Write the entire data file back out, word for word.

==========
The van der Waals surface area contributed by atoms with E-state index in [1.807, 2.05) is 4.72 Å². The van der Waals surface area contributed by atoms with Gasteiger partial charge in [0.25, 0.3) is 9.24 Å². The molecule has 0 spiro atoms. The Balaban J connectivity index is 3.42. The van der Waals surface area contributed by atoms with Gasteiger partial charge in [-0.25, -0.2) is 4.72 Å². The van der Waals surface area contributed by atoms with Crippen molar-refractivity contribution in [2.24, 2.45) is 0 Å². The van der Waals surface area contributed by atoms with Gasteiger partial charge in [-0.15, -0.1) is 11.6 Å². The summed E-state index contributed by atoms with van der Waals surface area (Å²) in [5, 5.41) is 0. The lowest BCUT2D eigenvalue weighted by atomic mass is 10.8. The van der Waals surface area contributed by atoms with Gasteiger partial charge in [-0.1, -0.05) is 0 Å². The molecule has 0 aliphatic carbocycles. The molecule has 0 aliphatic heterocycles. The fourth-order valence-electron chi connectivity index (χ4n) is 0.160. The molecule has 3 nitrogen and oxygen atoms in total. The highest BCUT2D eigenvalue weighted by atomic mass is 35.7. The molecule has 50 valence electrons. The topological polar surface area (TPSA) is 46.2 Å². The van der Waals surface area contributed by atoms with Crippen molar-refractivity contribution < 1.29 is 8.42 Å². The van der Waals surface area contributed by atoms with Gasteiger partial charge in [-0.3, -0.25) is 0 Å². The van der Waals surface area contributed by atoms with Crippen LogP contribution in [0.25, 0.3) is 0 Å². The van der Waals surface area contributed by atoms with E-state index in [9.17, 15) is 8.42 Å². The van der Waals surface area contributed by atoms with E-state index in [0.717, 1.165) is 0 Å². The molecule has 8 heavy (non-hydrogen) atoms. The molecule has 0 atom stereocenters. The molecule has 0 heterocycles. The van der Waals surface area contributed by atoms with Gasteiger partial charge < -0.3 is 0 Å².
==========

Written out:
The van der Waals surface area contributed by atoms with E-state index in [1.807, 2.05) is 4.72 Å². The van der Waals surface area contributed by atoms with Gasteiger partial charge in [0.25, 0.3) is 9.24 Å². The molecule has 0 spiro atoms. The Balaban J connectivity index is 3.42. The van der Waals surface area contributed by atoms with Gasteiger partial charge in [-0.25, -0.2) is 4.72 Å². The van der Waals surface area contributed by atoms with Crippen molar-refractivity contribution in [2.24, 2.45) is 0 Å². The van der Waals surface area contributed by atoms with Gasteiger partial charge in [-0.15, -0.1) is 11.6 Å². The summed E-state index contributed by atoms with van der Waals surface area (Å²) in [5, 5.41) is 0. The lowest BCUT2D eigenvalue weighted by atomic mass is 10.8. The van der Waals surface area contributed by atoms with Gasteiger partial charge in [-0.1, -0.05) is 0 Å². The molecule has 0 aliphatic carbocycles. The molecule has 0 aliphatic heterocycles. The fourth-order valence-electron chi connectivity index (χ4n) is 0.160. The molecule has 3 nitrogen and oxygen atoms in total. The highest BCUT2D eigenvalue weighted by atomic mass is 35.7. The molecule has 50 valence electrons. The topological polar surface area (TPSA) is 46.2 Å². The van der Waals surface area contributed by atoms with Crippen molar-refractivity contribution < 1.29 is 8.42 Å². The van der Waals surface area contributed by atoms with Gasteiger partial charge in [-0.3, -0.25) is 0 Å². The van der Waals surface area contributed by atoms with Crippen LogP contribution in [0.25, 0.3) is 0 Å². The van der Waals surface area contributed by atoms with E-state index in [9.17, 15) is 8.42 Å². The van der Waals surface area contributed by atoms with E-state index in [0.717, 1.165) is 0 Å². The molecule has 8 heavy (non-hydrogen) atoms. The molecule has 0 atom stereocenters. The molecule has 0 heterocycles. The van der Waals surface area contributed by atoms with Gasteiger partial charge < -0.3 is 0 Å².